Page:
I’m Still Here (by John Rzeznik): One of the best Disney films of the 21st century (Treasure Planet) can attribute much of it’s success to a single montage that takes the whole film to the next level. That beautiful montage is set to the fantastic rock song I’m Still Here, which has lyrics like “I wanna moment to be real/Wanna touch things I don’t feel” that perfectly encompass the craving for independence all high schoolers endure. Even with all the attention focused on us as a group during graduation, it’s still necessary to remind others that, individually, we’re all still here.

The Moon Song (by Karen O): The soft melody, voice and message found in The Moon Song reinforce another aspect of college life we’ll all have to adjust to soon; the changing ideas of romance. College romantic relationships are extremely different from ones in high school; it isn’t all just dress-up days and prom, and this song expresses such complexity in real world relationships. This tune masks it’s thoughtful idea with a seemingly simply ditty that will hit hard for not only those who saw the perfect movie it originated in (Her), but also those progressing to a new phase in their life.

Don’t Forget To Remember Me (by Carrie Underwood): This is one of only two songs that are pretty on-the-nose in terms of subject matter, as they both directly relate to high school and college life. Here, Underwood’s tale of leaving home for adulthood also reminds us of the importance of family even when we feel we’ve grown up too much for them. As the song’s title impeccably states, we should never forget to remember the ones who helped us make it out of high school in one piece.

Life Ain’t Always Beautiful (by Gary Allan): I’ve been mostly upbeat for this list, but I should get blunt here and remind us all that there is inevitable turmoil ahead for all of us. Adjusting to new environments will be challenging, as will adjusting to the new social landscape of college. Gary Allan’s bleak song makes sure to let us all know of the hardships of existence, but also allows us to know that we’re not alone in those hardships. We’re all about to go through some rough patches, but we won’t be the only ones embarking on those endeavors.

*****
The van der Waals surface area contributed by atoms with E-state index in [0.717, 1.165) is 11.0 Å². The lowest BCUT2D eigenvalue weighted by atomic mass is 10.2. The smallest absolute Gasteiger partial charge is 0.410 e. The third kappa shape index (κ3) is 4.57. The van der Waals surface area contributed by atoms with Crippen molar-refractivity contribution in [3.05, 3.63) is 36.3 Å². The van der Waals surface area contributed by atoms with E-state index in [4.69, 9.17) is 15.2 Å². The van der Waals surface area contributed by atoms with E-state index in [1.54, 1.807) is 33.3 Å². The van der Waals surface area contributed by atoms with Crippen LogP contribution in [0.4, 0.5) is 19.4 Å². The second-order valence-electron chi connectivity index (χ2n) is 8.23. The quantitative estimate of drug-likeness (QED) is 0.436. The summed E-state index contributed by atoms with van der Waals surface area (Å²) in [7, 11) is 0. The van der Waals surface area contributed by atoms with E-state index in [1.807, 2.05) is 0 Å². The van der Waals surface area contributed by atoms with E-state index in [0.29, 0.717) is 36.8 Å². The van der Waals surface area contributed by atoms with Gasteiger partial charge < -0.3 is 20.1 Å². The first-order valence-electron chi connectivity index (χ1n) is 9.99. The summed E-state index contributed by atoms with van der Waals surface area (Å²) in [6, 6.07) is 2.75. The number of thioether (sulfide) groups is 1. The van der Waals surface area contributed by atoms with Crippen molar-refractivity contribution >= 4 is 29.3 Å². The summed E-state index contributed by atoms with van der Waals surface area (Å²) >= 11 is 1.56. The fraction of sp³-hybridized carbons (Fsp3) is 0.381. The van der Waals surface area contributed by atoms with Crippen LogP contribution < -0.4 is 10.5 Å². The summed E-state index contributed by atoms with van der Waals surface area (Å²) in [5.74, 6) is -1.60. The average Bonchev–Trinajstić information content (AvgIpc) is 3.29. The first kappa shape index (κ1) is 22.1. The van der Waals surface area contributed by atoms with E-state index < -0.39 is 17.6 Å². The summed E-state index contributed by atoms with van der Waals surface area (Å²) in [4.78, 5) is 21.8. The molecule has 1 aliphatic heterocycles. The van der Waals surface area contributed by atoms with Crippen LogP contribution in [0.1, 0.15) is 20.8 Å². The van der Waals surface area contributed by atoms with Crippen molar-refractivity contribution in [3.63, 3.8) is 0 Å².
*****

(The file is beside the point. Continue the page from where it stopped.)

For Now (by the Cast of Avenue Q): The Broadway show Avenue Q is one of the greatest programs to hit the world of theatre in ages, mainly by using it’s cute and cuddly puppets as a “Trojan Horse” of sorts for mature messages about the difficulties of real adulthood. But don’t be too glum; as the show’s many characters like Trekkie Monster remind us, such sorrow is only temporary. Perhaps the final lyrics say more than I ever could “Don’t sweat/Let life roll off your back/Except for death and paying taxes/Everything in life is only for now”.

Fare Thee Well (Dink’s Song) (by Oscar Isaac & Marcus Mumford): The spectacularness of Inside Llewyn Davis is in small part thanks to it’s soundtrack that covers a wide variety of emotions, making it a more than worthy companion to all the wide variety of emotions we face in life. In particular, this song, which is also the best one in the movie, has a bittersweet but oddly optimistic tone to to it, as the lyrics depict hardship, longing and sorrow, with just a hint of hope dashed in there. Oddly, I can think of no better group of descriptions for graduation than the ones I just used to describe the song beautiful lyrical content.

Letter To Me (by Brad Paisley): Brad Paisley made an emotionally resonant song that’s also extremely well made and amazing to listen to? Shocker! But in a country overflowing with successful songs, this one seems to me to be his best, simply because of all of the emotional truth it uncovers. The challenges we face in high school are put front-and-center in this tune, which shows an adult Brad Paisley communicating with his 17 year-old self. Hearing this song throughout my entire high school life, it gave me hope that I would “…make it through this, and you’ll see/You’re still around to write this Letter To Me” I hope everyone, especially those who leave high school, take the extraordinary words of this amazing song to heart.